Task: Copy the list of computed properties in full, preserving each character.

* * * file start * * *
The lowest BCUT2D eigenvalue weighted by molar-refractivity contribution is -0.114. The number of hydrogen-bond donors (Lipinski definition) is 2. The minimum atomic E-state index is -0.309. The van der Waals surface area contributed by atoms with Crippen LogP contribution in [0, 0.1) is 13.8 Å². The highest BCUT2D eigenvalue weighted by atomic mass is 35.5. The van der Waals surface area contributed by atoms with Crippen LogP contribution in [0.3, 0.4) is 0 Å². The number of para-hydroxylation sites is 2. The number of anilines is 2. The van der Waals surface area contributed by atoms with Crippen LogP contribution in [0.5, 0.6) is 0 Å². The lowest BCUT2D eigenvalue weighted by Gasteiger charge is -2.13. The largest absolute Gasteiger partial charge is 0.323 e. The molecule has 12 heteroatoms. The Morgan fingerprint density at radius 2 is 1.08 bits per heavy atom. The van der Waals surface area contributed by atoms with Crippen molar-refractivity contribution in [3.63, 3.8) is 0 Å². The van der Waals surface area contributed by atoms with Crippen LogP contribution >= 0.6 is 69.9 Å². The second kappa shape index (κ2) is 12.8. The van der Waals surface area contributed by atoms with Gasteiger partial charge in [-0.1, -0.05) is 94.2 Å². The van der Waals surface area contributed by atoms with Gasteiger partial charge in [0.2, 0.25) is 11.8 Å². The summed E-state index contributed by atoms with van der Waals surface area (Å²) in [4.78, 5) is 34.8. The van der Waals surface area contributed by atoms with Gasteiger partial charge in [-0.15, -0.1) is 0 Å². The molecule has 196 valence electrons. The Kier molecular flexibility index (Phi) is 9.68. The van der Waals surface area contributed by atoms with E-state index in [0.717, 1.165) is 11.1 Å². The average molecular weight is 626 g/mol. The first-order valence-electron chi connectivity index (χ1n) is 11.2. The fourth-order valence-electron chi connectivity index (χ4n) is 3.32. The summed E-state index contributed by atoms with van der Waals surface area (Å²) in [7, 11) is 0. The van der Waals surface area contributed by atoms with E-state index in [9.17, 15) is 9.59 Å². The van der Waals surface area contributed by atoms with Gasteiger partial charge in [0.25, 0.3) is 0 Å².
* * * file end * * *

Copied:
The lowest BCUT2D eigenvalue weighted by molar-refractivity contribution is -0.114. The number of hydrogen-bond donors (Lipinski definition) is 2. The minimum atomic E-state index is -0.309. The van der Waals surface area contributed by atoms with Crippen LogP contribution in [0, 0.1) is 13.8 Å². The highest BCUT2D eigenvalue weighted by atomic mass is 35.5. The van der Waals surface area contributed by atoms with Crippen LogP contribution in [0.3, 0.4) is 0 Å². The number of para-hydroxylation sites is 2. The number of anilines is 2. The van der Waals surface area contributed by atoms with Crippen LogP contribution in [0.5, 0.6) is 0 Å². The lowest BCUT2D eigenvalue weighted by Gasteiger charge is -2.13. The largest absolute Gasteiger partial charge is 0.323 e. The molecule has 12 heteroatoms. The Morgan fingerprint density at radius 2 is 1.08 bits per heavy atom. The van der Waals surface area contributed by atoms with Crippen molar-refractivity contribution in [3.63, 3.8) is 0 Å². The van der Waals surface area contributed by atoms with Crippen LogP contribution >= 0.6 is 69.9 Å². The second kappa shape index (κ2) is 12.8. The van der Waals surface area contributed by atoms with Gasteiger partial charge in [-0.1, -0.05) is 94.2 Å². The van der Waals surface area contributed by atoms with Gasteiger partial charge in [0.2, 0.25) is 11.8 Å². The summed E-state index contributed by atoms with van der Waals surface area (Å²) in [4.78, 5) is 34.8. The van der Waals surface area contributed by atoms with Gasteiger partial charge in [-0.15, -0.1) is 0 Å². The molecule has 196 valence electrons. The Kier molecular flexibility index (Phi) is 9.68. The van der Waals surface area contributed by atoms with E-state index in [0.717, 1.165) is 11.1 Å². The average molecular weight is 626 g/mol. The first-order valence-electron chi connectivity index (χ1n) is 11.2. The fourth-order valence-electron chi connectivity index (χ4n) is 3.32. The summed E-state index contributed by atoms with van der Waals surface area (Å²) in [7, 11) is 0. The van der Waals surface area contributed by atoms with E-state index in [9.17, 15) is 9.59 Å². The van der Waals surface area contributed by atoms with Gasteiger partial charge in [0.25, 0.3) is 0 Å².